The Spirit was still close to me. Its radiance was like a light inside my forehead. From that Spirit I knew why the fear had reached me ~ in a quick moment it conveyed to my mind the knowledge that Moses was filled with terror. I saw a vision in my head of men struggling together while Moses sat upon a rock above them, holding his staff in his hands, and seemed to be helpless.
Like an arrow released from the bow I did go forth to find my brother. I knew not where he was, but my feet carried me straight towards him. The strength of the love that lay between us was like a silver cord which drew me to him. He stood by himself, looking away from his men, who sat in a circle and talked together in voices which betrayed their fear.
“It is the end,” Moses answered when I spoke to him. “Why did I bring these people to this place? They will die like beasts slaughtered for a feast. If we fight, we will be left with but few men to protect the weak. The men who are against us are strong. They wish to drive us from their water places. If we do not meet them in battle then will they let us die from lack of water.” I had no words with which to comfort him. I knew that what he said was true. His people were untrained for fighting. They had been servants and bondmen but had not been soldiers. Only some of the strong men had been taught to march and guard. But they had never been taught to fight for their lives. Their weapons were but the ones they copied from those they had seen on the guards of their masters.
I looked round at the pitiless land and could see nothing but destruction. Yet was the Spirit still close to me, for the radiance was still in my forehead. It caused me to speak and remind my brother that this Lord of Light had led him forth. Surely this same Lord of Light would not desert him now.
“Let the people but see you and your staff, and they will be strong,” I said. “Go you onto a high place. As they see the light upon the golden end of your staff, so will they be strengthened. The Lord is with us. Let us trust in His guidance. As He has used the powers of nature to overthrow Pharaoh, so He may do likewise with these dwellers in the wilderness.”
The words entered into his heart and renewed his strength. He sent forth Joshua, the strong leader of the fighting men, to take charge of the fighters and meet those who had challenged them to battle. The women, children, the weak and aged were gathered together in one place, where I too was commanded to stay, as I had neither skill nor strength for battle.
Moses went to a high place so that his men could see him. They told me, when the battle was over, how they watched the gleam of the knob on his staff. By its light they were able to see his commands to them. And by such commands they knew to fight with men to the right or left of them.
ART : ‘Moses & Staff’ ~ Daniel Henning @ Fine Art America
It was a long battle, for all were strong men. They fought face to face, hand to hand, body to body, till they killed one the other. How many were killed I knew not. Moses was weary of body and sick of soul when it was finished. He walked as an old man does when he returned to the place where I waited with the others who had wept and prayed for hours to strange gods, as well as to the God of their forefathers.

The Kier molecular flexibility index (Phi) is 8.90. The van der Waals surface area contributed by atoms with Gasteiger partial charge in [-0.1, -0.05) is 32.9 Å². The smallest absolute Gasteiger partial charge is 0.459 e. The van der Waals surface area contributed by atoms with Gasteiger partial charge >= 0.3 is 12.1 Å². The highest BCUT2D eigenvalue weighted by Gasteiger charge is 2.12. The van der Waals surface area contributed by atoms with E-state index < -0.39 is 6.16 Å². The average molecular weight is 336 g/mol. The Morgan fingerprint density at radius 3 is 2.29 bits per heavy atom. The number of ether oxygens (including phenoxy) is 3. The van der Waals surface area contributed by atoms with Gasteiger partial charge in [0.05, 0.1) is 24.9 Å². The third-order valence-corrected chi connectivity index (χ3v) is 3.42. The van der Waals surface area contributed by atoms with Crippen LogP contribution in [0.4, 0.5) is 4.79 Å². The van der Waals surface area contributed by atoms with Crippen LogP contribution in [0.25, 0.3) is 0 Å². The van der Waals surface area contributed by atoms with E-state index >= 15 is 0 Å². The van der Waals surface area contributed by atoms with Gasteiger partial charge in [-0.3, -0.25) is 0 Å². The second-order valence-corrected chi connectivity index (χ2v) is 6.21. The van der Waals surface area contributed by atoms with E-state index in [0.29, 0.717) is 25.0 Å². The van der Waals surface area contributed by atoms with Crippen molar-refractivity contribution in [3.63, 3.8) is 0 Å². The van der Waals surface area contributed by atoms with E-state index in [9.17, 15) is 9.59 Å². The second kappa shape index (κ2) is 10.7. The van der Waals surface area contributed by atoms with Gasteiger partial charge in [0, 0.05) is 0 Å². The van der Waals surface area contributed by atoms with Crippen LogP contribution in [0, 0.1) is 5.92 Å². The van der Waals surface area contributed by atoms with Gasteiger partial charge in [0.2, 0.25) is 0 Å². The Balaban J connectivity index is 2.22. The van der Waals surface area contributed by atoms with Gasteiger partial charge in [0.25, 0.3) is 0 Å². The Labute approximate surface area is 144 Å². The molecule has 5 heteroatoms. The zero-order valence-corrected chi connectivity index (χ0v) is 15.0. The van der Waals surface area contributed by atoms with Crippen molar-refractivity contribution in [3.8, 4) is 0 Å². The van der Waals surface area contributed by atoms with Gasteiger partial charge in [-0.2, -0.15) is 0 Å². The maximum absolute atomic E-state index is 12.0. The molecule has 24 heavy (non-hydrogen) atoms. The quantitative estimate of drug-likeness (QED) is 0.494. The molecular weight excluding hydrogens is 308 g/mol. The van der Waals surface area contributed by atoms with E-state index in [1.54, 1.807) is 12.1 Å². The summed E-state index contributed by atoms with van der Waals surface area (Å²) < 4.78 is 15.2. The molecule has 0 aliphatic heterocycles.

That same night as the moon made white the land, we set stones one upon the other. With a few twigs gathered from a bush Moses created a fire, burning on it twigs from which the leaves had been taken and berries which smelled sweet. People could come there as to a temple, to pray for the dead, to praise their God and to thank the Spirit who had guided and delivered them from death at the hands of the enemy. incense I knew that this was a right and beautiful thing. I knew as I listened to their voices calling to the souls of their dead that this was a better way for men to come near to the Lords of Light than that they should do so in a dark temple. The sweet air of the night was an incense in my nostrils. The moon was a bright lamp in the sanctuary of the arching sky. There, in that place, I felt again the wonder and the peace which had touched my soul when as a boy-man I saw the moonlight gleam on the white courts of the temple at On.
ART : ‘Angelic Embrace’ ~ Jack Shalatain
As I lay down to rest, my soul longed for my own land with so great a desire that it burst the bond which bound it to the body. For a little while I knew peace. As my soul was freed from the body I saw, not my own land, but her whom my soul loved, standing distantly from me, robed in simple raiment. It was not as last I saw her in the jewels of a princess as she was prepared for her tomb, but as a woman with hair loose on her shoulders ~ and beautiful was she.
Then did I know peace. Again I was made aware that death would claim my body in the wilderness. I knew that the beloved princess was waiting for my spirit, for the moment when my soul would be free, watching me from afar, till the time when I might like a freed bird speed upon the wings of love towards her.